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OLED 170.50+0.8%5:20 PM ESTNews

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From: MorganBucks8/4/2017 9:00:31 AM
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LEDs, LCDs, OLEDs and 8Ks
How do Foxconn liquid crystal displays compare to newest technology?
By Hannah Weikel - Freeman Staff

August 2, 2017



A look inside a massive processor that stores, edits and sends 8K video.
Hannah Weikel/Freeman Staff


WAUKESHA — Foxconn Technology Group has announced it will make liquid crystal displays — LCD — at the proposed southern Wisconsin plant that could come online as soon as 2020. Foxconn officials say the display plant will expand their production of super high-definition 8K LCD screens backlit by LEDs, which sounds extremely advanced technologically. But other technologies are gaining momentum that could offer an even thinner, crisper and more energy-efficient display in the future.

Here’s a side-by-side comparison of LED and OLED and a basic rundown of Foxconn’s display products:

LED/LCD

¦ Most LCD screens, monitors and televisions on the market are backlit with a light panel made up of clusters of LED lights.

¦ LED (light-emitting diode) screens cannot go fully black and have longstanding problems producing a dark black that allows for higher contrast and a more realistic image on screen.

¦ LEDs are widely manufactured and therefore have a much lower price point than OLED televisions and screens.

¦ Though LEDs are cheaper for consumers, they do draw more power and are less energy-efficient than OLED screens because the LED light clusters don’t have the capability to go completely black.


OLED

¦ Also known as organic light-emitting diode, OLED screens are made of organic compounds that illuminate with electricity.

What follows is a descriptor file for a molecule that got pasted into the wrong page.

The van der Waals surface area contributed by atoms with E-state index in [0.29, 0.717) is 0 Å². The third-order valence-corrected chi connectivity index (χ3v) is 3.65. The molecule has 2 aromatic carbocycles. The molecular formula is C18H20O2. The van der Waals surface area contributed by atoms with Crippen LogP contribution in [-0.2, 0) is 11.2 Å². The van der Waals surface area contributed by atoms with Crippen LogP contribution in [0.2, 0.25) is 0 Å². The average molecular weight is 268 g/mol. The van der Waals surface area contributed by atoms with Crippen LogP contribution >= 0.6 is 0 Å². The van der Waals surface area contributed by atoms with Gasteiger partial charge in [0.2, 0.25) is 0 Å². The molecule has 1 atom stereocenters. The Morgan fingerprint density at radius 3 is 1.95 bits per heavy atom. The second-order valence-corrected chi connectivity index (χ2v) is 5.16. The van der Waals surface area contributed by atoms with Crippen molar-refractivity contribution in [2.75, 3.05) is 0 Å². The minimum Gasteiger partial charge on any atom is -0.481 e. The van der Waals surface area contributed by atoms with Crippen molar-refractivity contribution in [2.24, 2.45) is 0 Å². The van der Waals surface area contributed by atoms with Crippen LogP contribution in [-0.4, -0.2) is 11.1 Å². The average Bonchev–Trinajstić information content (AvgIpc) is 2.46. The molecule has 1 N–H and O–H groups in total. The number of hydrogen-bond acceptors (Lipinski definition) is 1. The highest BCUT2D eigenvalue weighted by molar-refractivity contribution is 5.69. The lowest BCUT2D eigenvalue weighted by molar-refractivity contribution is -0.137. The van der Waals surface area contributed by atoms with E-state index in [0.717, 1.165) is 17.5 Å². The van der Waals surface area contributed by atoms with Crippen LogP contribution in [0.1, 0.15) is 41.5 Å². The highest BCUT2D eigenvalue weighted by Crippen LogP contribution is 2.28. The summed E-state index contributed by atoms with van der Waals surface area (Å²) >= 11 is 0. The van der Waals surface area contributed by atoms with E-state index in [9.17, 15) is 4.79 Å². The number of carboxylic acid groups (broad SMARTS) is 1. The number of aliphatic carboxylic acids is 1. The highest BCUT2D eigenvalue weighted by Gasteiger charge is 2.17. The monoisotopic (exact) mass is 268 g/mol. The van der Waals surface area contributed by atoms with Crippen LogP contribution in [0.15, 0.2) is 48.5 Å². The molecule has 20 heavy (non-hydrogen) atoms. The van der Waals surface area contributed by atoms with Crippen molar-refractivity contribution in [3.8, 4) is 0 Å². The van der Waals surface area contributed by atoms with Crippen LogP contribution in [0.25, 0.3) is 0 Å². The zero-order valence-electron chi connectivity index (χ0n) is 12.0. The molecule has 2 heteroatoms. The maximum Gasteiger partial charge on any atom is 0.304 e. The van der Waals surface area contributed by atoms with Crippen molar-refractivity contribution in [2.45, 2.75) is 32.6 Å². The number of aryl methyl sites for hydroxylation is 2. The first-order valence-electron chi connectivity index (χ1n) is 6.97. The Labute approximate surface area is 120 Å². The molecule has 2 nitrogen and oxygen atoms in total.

¦ Instead of using a thicker LED light panel, OLEDs can be made incredibly small and thin; so small that they can be used as individual pixels that are illuminated by their own, separate light.

¦ OLED pixels have the ability to light up and go completely black or shut off. Therefore the OLED displays produce a deep black, which greatly adds to overall picture quality.

¦ OLED displays are more energy-efficient because of their ability to have individual pixels essentially turn off when they go black. However, when watching bright video like a football game or Olympic games, more power will be used.

¦ Due to picture quality and energy efficiencies, many tech writers have scored OLED screens and televisions as the superior technology, only detracted by things like cost and size of LEDs.

— Source: “OLED vs. LED: Which is the better TV technology?” from Digital Trends, digitaltrends.com



An Innolux display monitor shows the medical uses of high-definition screens, which will be built in the proposed LCD screen factory in southeast Wisconsin. The display is at Waukesha County Technical College through Tuesday.
Hannah Weikel/Freeman Staff


8K resolution

¦ 8K resolution has four times more pixels than 4K resolution, which is currently widely available in the U.S.

¦ Compared to other screens with a height of 1,080 pixels or 3,840 pixels in 4K screens, 8K has a whopping 7,680 pixels — creating the clearest image imaginable.

¦ 8K televisions are expected to be widely sold in the U.S. between 2018 and 2020.

¦ The clear images produced on 8K screens are already starting to aid the aviation, medical and automotive industries worldwide.

¦ 8K video storage and editing requires higher computing power. Foxconn expects to use ultra-fast 5G wireless internet to accommodate the higher resolution images.


Facts at a glance:

¦ Foxconn will build 8K LCD displays backlit by LED lights

¦ Some say 8K technology will be widely available in one to three years

¦ 8K displays are currently only built and available in Japan

¦ 8K video storage and editing requires massive computers and computing power, which consume additional power and bandwidth.

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